U.S. Media March to Beat of White House War Drum
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Wags the Dog, Rolls It Over
U.S. Media March to Beat of White House War Drum
OKAY, SO IT'S cynical to suggest that the White House is playing politics with
its talk of Saddam's "nuke-u-lure capabilities," "weapons of mass destruction,"
"links to Al Qaeda" and having "gassed his own people."
So what if these phrases sound like slogans, ready-made to fit a TV graphic alongside
Maybe U.S. President George Bush the Younger really does believe it when he says,
echoing a line first used by his national security adviser Condoleezza Rice, "Facing
clear evidence of peril, we cannot wait for the final proof — the smoking gun
— that could come in the form of a mushroom cloud."
Forget how that statement makes plain that there is no "final proof" of that aforementioned
"nuke-u-lure" capability — which is exactly what an alarming number of unnamed
intelligence types are telling The Washington Post, The Los Angeles Times and
other reputable publications. After all, they are anonymous.
Perhaps Bush really isn't marching to the war drums being beaten by his top political
strategist Karl Rove and his chief of staff Andrew Card Jr. to keep the spotlight
off the economy, health care, education, the deficit and other domestic disasters
until the mid-term elections Nov. 5.
Even though U.S. unemployment and poverty are up, consumer confidence is down,
record numbers of bankruptcies are being filed while mortgage foreclosures are
at an all-time high, not even the Democrats are talking much about the economy,
at least not on my TV.
Sure, let's give Rove and Card the benefit of the doubt, even if they're the guys
who seem to be packaging this war thing more slickly than Coke launched that vanilla
concoction. After all, Rove's the guy whose accidentally-made-public election
strategy said "Focus on war," while Card's the man who told The New York Times
that the reason all this Iraq talk escalated after Labour Day — just in time for
the Sept. 11 anniversary — was because "from a marketing point of view, you don't
introduce new products in August."
Maybe these guys know something we don't and, for some truly important security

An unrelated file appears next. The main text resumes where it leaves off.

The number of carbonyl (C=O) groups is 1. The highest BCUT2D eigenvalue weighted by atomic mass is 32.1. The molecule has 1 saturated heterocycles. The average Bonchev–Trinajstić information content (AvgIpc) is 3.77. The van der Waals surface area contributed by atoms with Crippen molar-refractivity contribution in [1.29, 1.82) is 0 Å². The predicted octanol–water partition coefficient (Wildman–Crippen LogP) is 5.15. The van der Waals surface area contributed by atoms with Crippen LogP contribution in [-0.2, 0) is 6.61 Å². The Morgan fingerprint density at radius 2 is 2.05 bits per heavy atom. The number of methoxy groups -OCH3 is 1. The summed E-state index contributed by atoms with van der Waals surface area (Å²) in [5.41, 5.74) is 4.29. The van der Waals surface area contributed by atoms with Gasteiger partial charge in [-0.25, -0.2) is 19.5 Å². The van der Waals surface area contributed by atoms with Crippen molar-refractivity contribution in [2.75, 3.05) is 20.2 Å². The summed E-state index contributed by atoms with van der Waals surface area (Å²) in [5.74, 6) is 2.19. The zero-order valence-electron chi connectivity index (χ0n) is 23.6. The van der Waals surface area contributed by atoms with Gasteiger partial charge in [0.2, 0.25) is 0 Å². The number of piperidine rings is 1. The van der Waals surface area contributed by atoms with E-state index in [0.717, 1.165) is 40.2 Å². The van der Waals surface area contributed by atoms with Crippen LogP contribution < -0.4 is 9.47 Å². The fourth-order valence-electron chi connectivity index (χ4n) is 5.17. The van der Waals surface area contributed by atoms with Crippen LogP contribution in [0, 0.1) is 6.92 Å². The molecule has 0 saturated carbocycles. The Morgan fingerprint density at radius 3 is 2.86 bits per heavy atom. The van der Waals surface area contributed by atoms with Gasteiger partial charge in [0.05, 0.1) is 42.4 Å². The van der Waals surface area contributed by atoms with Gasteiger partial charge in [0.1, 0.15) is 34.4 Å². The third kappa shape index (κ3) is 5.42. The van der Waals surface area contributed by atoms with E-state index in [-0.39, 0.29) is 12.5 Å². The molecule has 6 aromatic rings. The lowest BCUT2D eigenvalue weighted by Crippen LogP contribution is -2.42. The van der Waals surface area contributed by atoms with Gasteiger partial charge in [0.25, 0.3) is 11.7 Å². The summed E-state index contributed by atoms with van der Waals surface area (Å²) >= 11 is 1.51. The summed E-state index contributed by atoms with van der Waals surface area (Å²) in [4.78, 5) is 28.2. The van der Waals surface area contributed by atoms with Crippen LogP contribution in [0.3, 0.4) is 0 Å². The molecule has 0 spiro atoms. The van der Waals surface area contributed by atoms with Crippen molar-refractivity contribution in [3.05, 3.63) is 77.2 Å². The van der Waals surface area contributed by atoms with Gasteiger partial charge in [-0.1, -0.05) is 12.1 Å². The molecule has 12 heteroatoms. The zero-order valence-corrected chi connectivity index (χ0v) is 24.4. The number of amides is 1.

reason, they really, really, really can't share because, if they do tell, the
world will blow up.
So how come last Monday in primetime, when Bush was calling Saddam a "murderous
tyrant," the White House did not ask the main networks to clear airtime for his
Was that not weird?
Turned out that Rove and Co. balked in order to prevent fears that the president
was about to push the button. As press secretary Ari Fleischer put it, "The rumour-mongering
would have become uncontrollable and it would suggest that war is imminent."
Well, isn't it imminent?
Otherwise, what's this all about?
You'd think war was just around the corner considering this rumour-mongering about
an "arsenal of terror," not to mention how the news nets have fallen into step,
showcasing military experts in TV "situation rooms."
If war isn't imminent, then how long will MSNBC be "counting down" to Iraq? Weeks?
Months? Or until Nov. 5?
The White House insists it isn't "wagging the dog" to divert attention from domestic
issues, an accusation that Fleischer and Vice President Dick Cheney have both
pooh-poohed as "reprehensible." But still, much of the mainstream media is chasing
the war ball. After all, it's a lot sexier than discussing how 41 million Americans
have no health insurance.
The media dog has not only been wagged, it's rolled over at Bush's feet.
On Friday, a Pew Research Center For The People & The Press Poll, conducted with
the Council on Foreign Relations, revealed that, although nobody has ever proved
an Iraq-9/11 link, two-thirds of those surveyed agree that "Saddam Hussein helped
the terrorists in the Sept. 11 attacks." The poll also shows that 79 per cent
believe Iraq has nukes or is close to having nukes.
Alarming but not surprising. After all, that's the message put out by most of
the mainstream media most of the time.
Meanwhile, you'd be hard pressed to know that U.S. protests are getting bigger
and more frequent by watching TV. When CNN shows a march, it's always overseas
and always slugged as an "anti-American demonstration."
And what about the human cost of war?
Never mind how, as many military and terrorism experts not on the TV payroll have
predicted, an attack on Iraq will unleash a rain of terror on Americans. Don't
even think about how many Iraqi civilian casualties there might be. The media
don't — or won't — even bother grappling with the death toll for the U.S. military
with the bad luck to end up fighting in the streets of Baghdad.
As syndicated columnist Arianna Huffington noted last week, "Not a single reporter
has stood up ... and asked, `Mr. President, how many young Americans are going
Are they so cowed by the White House that they don't dare? Are they so onside
that they don't care? Are they dumb? Or are they convinced that, once the votes
are counted next month, the war drums will stop beating?
No matter what the answer, they have served their constituents very poorly indeed.
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